The Guardian, working with global partners, will set out details from the first tranche of what are being called “the Panama Papers”. Journalists from more than 80 countries have been reviewing 11.5m files leaked from the database of Mossack Fonseca, the world’s fourth biggest offshore law firm.
The records were obtained from an anonymous source by the German newspaper Süddeutsche Zeitung and shared by the International Consortium of Investigative Journalists with the Guardian and the BBC.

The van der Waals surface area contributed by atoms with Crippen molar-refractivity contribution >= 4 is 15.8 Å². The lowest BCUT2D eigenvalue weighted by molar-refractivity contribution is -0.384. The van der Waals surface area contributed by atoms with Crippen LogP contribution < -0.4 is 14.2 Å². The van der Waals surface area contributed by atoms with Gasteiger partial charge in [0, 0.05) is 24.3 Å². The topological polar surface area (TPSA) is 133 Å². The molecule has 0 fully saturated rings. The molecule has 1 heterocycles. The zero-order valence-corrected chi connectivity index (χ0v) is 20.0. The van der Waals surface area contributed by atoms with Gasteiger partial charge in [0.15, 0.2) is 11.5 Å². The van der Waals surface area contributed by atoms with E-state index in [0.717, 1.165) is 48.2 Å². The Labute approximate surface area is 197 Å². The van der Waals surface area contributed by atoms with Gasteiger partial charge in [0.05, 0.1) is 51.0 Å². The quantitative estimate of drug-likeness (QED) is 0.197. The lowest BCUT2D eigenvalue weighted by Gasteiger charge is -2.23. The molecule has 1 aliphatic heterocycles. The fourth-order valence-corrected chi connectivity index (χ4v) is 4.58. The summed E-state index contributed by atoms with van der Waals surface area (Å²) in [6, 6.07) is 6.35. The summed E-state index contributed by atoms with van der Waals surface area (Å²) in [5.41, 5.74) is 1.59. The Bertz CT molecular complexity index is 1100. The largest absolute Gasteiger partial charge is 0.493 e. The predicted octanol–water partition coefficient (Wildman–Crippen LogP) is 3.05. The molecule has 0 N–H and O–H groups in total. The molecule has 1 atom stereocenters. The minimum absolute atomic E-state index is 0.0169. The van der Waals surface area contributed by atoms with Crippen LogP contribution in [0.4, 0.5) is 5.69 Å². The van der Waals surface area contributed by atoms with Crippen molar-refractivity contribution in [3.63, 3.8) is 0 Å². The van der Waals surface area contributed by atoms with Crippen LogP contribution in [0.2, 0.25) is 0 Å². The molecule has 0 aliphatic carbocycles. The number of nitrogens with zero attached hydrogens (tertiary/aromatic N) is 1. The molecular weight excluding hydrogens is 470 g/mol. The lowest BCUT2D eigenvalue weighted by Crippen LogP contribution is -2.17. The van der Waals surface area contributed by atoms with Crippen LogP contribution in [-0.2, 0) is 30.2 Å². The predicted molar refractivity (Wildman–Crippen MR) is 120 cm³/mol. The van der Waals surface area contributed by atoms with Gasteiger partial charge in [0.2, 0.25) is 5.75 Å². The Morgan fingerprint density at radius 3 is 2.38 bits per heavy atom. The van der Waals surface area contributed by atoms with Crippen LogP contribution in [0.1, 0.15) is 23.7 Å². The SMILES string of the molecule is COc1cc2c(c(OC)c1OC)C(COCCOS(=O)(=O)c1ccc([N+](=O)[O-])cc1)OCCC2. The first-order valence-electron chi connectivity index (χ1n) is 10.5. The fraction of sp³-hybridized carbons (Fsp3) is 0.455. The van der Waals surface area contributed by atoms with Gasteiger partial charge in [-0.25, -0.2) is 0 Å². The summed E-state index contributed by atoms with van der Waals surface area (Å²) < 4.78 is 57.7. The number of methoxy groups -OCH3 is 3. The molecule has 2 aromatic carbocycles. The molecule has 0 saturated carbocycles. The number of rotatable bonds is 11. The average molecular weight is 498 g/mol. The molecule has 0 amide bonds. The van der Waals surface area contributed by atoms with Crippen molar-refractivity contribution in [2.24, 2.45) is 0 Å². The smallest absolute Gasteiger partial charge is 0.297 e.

Though there is nothing unlawful about using offshore companies, the files raise fundamental questions about the ethics of such tax havens – and the revelations are likely to provoke urgent calls for reforms of a system that critics say is arcane and open to abuse.
The document leak comes from the records of the firm, which was founded in 1977. The information is near live, with the most recent records dating from December 2015.
The hidden wealth of some of the world’s most prominent leaders, politicians and celebrities has been revealed by an unprecedented leak of millions of documents that show the myriad ways in which the rich can exploit secretive offshore tax regimes.